- Introduction: The Challenge from Evolution
- Can we be made in God’s image if science says we evolved?
- Are we misreading the Bible?
- Not the Whole Debate, Just the Bible
- The Bible is our authority as the very words of God.
- We submit to it whether we understand it or not.
- The first place we go to understand a passage of Scripture is the rest of Scripture. Scripture interprets Scripture!
- The clash isn’t science vs. Scripture but one interpretation vs. another.
- What Does the Bible Say about Adam?
- Three genealogies portray him as the first father, the end of a real lineage.
- In two long passages, Paul ties Jesus’ work to Adam’s sin, so our understanding of one is tied to the other. A real Jesus saved us from the real problem of sin and death that came to all men through one man.
- Paul explains that his church order is based on the creation order and the consequences of the Fall.
- Hebrews says we accept God created everything by His word, and it treats Abel as a real live example of faith.
- Conclusion: Faith in Jesus First
- Our faith and trust is in a person that we personally know!
- If someone ever shakes our faith in creation or in Scripture, it doesn’t have to shake our faith in Christ.
Introduction: The Challenge from Evolution
Last week we discussed how mankind is made in the image of God, how men and women are together unique in all of creation. And we noted that this is not what we hear in the broader culture. We’re often characterized as highly evolved animals and biochemical machines.
And if this were just another religion talking, it would be easy enough to shrug it off. We might not even notice. But because we often hear this from scientists, it’s more unsettling.
As Christians we believe that God is the God of all truth, and that the way God has revealed Himself in the natural world works together with the way He has revealed Himself in Scripture. And so when people who don’t have religious motives look carefully at the natural world and come to different conclusions, that bugs us.
And it should.
So today we’re going to talk about that elephant in the room: how can we be sure we’re created in God’s image if science tells us we’re just highly-developed animals? What does it look like for us to take Scripture seriously—to take Genesis seriously?
Not the Whole Debate, Just the Bible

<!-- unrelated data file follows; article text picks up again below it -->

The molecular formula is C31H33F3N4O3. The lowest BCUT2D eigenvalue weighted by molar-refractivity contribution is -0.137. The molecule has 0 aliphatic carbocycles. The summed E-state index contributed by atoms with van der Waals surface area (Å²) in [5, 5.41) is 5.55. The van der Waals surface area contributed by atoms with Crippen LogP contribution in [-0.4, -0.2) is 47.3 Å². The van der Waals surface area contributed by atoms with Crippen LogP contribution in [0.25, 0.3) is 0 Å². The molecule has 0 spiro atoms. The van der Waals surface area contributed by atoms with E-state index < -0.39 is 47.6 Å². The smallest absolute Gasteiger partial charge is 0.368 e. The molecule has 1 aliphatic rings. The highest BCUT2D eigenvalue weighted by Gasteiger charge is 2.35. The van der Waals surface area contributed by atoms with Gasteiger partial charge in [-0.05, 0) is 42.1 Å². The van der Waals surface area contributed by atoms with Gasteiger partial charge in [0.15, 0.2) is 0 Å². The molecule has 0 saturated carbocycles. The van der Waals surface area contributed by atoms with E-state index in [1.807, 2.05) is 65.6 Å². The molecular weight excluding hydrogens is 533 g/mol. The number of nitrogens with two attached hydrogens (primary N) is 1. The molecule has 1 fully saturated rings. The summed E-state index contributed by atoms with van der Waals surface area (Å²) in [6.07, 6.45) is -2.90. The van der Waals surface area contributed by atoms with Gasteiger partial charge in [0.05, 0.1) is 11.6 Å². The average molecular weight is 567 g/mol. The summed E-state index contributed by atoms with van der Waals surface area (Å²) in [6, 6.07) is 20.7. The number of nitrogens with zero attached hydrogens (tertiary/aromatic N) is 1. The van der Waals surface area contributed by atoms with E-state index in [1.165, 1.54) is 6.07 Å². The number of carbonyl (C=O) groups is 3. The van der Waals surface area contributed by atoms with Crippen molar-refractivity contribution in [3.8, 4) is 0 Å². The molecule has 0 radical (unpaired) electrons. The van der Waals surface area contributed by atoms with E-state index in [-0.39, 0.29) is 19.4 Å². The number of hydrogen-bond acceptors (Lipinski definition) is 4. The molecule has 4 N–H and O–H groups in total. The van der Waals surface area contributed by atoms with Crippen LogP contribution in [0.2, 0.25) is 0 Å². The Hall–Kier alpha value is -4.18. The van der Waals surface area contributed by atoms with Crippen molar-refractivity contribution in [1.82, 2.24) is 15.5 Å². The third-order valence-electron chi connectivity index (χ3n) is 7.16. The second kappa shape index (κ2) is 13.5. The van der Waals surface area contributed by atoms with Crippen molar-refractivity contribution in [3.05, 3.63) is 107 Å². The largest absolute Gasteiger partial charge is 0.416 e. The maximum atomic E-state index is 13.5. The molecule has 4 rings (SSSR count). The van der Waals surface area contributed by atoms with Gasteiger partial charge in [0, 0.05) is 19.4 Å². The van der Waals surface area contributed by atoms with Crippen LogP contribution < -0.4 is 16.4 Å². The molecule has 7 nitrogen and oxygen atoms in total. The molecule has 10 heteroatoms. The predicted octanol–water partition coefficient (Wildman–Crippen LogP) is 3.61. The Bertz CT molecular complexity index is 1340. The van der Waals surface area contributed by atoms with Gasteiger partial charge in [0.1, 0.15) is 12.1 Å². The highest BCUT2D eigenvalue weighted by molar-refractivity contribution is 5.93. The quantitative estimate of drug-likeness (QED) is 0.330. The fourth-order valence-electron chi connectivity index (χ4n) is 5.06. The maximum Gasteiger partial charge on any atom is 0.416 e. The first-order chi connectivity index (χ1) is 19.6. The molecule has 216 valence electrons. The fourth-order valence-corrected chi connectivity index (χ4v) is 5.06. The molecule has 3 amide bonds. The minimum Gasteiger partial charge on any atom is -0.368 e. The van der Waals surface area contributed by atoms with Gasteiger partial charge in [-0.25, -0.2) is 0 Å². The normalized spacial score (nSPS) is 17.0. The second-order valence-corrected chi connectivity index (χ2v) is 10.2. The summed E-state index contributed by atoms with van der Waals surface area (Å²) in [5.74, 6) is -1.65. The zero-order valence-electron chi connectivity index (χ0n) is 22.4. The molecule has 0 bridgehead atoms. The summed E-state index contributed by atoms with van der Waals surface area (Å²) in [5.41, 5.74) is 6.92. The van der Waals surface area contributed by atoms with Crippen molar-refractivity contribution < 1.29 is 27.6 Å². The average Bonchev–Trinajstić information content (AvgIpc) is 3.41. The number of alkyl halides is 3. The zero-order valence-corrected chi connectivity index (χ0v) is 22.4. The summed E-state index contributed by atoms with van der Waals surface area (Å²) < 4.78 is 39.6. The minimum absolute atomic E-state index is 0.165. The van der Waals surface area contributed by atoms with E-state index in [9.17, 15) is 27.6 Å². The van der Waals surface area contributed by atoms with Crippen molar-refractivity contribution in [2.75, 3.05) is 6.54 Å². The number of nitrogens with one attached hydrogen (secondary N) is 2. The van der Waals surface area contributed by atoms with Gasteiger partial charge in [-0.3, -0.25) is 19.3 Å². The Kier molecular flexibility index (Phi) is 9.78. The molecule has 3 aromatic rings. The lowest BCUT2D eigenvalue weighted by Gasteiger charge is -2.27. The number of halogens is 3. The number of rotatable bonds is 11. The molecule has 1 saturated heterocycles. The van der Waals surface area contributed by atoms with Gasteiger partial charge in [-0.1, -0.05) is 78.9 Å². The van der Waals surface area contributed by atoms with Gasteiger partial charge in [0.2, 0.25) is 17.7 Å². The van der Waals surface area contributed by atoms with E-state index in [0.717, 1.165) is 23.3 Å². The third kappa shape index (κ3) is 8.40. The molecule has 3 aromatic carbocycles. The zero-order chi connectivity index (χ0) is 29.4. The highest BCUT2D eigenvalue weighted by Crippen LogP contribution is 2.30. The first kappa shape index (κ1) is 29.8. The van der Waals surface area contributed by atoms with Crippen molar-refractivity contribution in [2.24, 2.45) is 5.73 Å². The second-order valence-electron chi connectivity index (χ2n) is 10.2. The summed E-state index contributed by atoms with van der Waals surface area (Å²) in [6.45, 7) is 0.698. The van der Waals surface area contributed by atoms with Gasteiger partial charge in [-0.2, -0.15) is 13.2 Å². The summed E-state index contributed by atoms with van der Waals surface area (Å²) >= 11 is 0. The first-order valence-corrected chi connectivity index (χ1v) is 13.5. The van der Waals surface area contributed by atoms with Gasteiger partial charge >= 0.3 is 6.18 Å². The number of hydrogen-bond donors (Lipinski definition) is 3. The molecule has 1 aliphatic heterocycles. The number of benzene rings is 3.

Now, even though it’s tempting to try to tackle the whole creation-evolution debate in one sitting, it’s just not possible. We can get into the science another time, we can get into the philosophy of science another time, we can get into the interpretive theory another time. But today I want to ask and answer one simple question: what does the rest of the Bible say about Genesis?
We as a church very proudly stand in the tradition of Sola scriptura, or “Bible alone.” Sometimes we mistake this for the idea that the Bible is the only source of truth or the only source of revelation. But what it really means is that the Bible is the sole authority. No other book, no group, no person, no angel, no one can contradict what it says.
Why? Because we believe these are the very words of God. And because God has highest authority, His words carry that authority. When God speaks, all other mouths are silenced.
Now, can things outside the Bible help us understand what’s in the Bible? Absolutely! God spoke in our language at a certain time and place, and so we certainly rely on translators, archaeologists, philosophers, scientists, etc. to help clarify Scripture. But before we go to them, we affirm that whatever the Bible says—whether we understand it or not—it has authority over us.
One thing that’s helpful to keep in mind is that when we discuss the conflict we often confuse terms. We think of it as being an issue of science vs. Scripture, but that’s not quite right. It’s the interpretation of the facts of nature by the scientific community on one side vs. the interpretation of Scripture by Christian readers on the other. We believe that the conflict isn’t between the facts of nature and the text of Scripture but between interpretations of both.
So then, we’re not out to interpret the facts of nature today or evaluate the interpretations of the scientific community. We’re only looking at Scripture, and specifically the clues the REST of the Bible gives us for understanding this part of the Bible.
What Does the Bible Say about Adam?
Since we’re specifically interested in what it means to be human, we can narrow things down a bit more. What does the rest of the Bible say about Adam? Was there a real first person? Was he more than just another animal?
Exhibit A: Genealogies
Adam is mentioned in three different genealogies in the Bible: Genesis 5, 1 Chronicles 1, and Luke 3. In each case he’s part of a long line of fathers and sons. The plain reading is that he’s a real father who had real sons.
Exhibit B: Hosea’s Transgressor
In Hosea 6:7, the prophet declares that Israel has broken God’s covenant just like Adam did. Now this phrasing doesn’t require a literal Adam. I could say Samson was strong just like Superman and it would be true because Superman represents this idea that we can actually apply to Samson. So not much help for this study. (Although I should note that the NET Bible translates this passage differently, in ways that make Adam a much stronger figure here.)
Exhibit C: As Adam, So Christ
Romans 5 and 1 Corinthians 15 are the strongest evidence that the Bible truly treats Adam as a real person. Jesus is the second Adam, the one who came to undo the work of the first Adam. This is worth quoting at length: